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Suspected mutineer Leonid Khabarov to undergo complete medical check

October 30, 2012, 13:47 UTC+3

Former first commandant of the Salang Pass in Afghanistan was charged with attempted armed munity and recruiting persons for terrorist activity

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October 30 (Itar-Tass) — The administration of remand prison # 1 in Yekaterinburg has agreed on a thorough medical examination of Leonid Khabarov, a suspected accomplice of retired main intelligence department Colonel Vladimir Kvachkov, accused of attempted munity. Khabarov will be checked on October 31, the press service of the regional department of the Federal Penitentiary Service /FSIN/ told Itar-Tass on Tuesday.

"A prison doctor diagnosed ischemic heart disease in Khabarov. Taking into account his age, the remand prison administration on Tuesday decided to send him for complex medical examination to the therapy department of Yekaterinburg penitentiary # 2," the press service said.

Khabarov's lawyer Andrei Burmistrov said his client had complained about pains in the heart and lung area on October 24, and that his health had sharply deteriorated. Earlier, Kahbarov had been treated for pneumonia at the remand prison. He had been unable to have a complete course of treatment, given the prison conditions, the lawyer said.

Initially, the remand prison administration refused a medical check of the suspect, citing "complete conformity of the prison conditions to all norms and standards."

The criminal case over attempted armed munity is under review at the Sverdlovsk regional court. The defendants are Leonid Khabarov, Viktor Kralin, Alexander Ladeishchikov, and Ladeishchikov's son, who had already been given a 6-year suspended sentence in the case.

Khabarov, former director of the institute of military and technological education and security at the Ural Federal University, former first commandant of the Salang Pass in Afghanistan, was detained in Yekaterinburg last year. He was charged with attempted armed munity, and recruiting persons for terrorist activity. The investigators believe Kahbarov was involved in the plans to stage a munity in Yekaterinburg which was stopped by agents of the Federal Security Service.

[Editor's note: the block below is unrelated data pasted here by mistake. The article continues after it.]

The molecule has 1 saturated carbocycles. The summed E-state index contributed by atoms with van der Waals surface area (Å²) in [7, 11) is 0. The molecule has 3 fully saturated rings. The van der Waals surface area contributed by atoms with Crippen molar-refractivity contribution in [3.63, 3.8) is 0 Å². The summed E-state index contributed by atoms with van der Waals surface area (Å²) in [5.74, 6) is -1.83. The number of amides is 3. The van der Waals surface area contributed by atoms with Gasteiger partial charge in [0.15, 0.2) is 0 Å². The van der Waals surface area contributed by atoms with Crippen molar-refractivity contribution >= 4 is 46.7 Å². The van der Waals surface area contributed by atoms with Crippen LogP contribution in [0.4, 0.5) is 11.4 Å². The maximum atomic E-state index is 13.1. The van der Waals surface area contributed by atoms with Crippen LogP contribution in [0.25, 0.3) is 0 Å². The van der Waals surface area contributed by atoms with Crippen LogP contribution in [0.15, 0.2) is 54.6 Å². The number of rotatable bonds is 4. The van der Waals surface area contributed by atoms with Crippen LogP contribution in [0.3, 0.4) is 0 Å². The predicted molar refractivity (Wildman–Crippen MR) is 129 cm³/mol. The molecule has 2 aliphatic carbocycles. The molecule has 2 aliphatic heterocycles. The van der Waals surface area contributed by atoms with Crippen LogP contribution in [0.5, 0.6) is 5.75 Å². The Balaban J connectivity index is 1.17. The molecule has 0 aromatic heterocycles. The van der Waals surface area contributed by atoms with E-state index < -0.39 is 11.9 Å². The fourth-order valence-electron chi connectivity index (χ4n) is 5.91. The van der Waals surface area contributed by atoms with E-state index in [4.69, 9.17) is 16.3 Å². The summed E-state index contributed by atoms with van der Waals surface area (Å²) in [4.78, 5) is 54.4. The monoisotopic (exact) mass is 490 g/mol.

The review of the case against the suspected mutiny mastermind, retired Colonel Vladimir Kvachkov, will begin at the Moscow City Cout on October 31. It will be held behind closed doors, as the case materials are confidential.

Kvachkov denied any wrongdoing and insisted that all the charges were far-fetched.

He said he had been arrested on the testimony of a regional leader of the Narodnoye Opolcheniye (Militia) organization he leads.

The chief of Narodnoye Opolcheniye's Togliatti office was apprehended in the summer of 2010.

After ten days in custody he testified against Kvachkov.

"According to the testimony, there was a person in Togliatti, who sent two groups of people, armed with crossbows, to a forest to begin an armed uprising," Kvachkov said.

He said he was confident that the detainees' statements were distorted, in order to show Narodnoye Opolcheniye and another organization - Minin and Pozharsky's Militia - as terrorist groups. "There are no facts to support the case," the retired Colonel said.

Kvachkov was the key suspect in the case over the assassination attempt on the life of chief of RAO UES electric utility Anatoly Chubais on March 17, 2005.

A jury found all the defendants in the assassination attempt case not guilty, in a marathon eight-hour session overnight to August 21, 2010. Kvachkov later won a 450,000-rouble damages suit.

Kvachkov had to undergo a psychiatric expert examination twice. The first was carried out within the Chubais attack probe.


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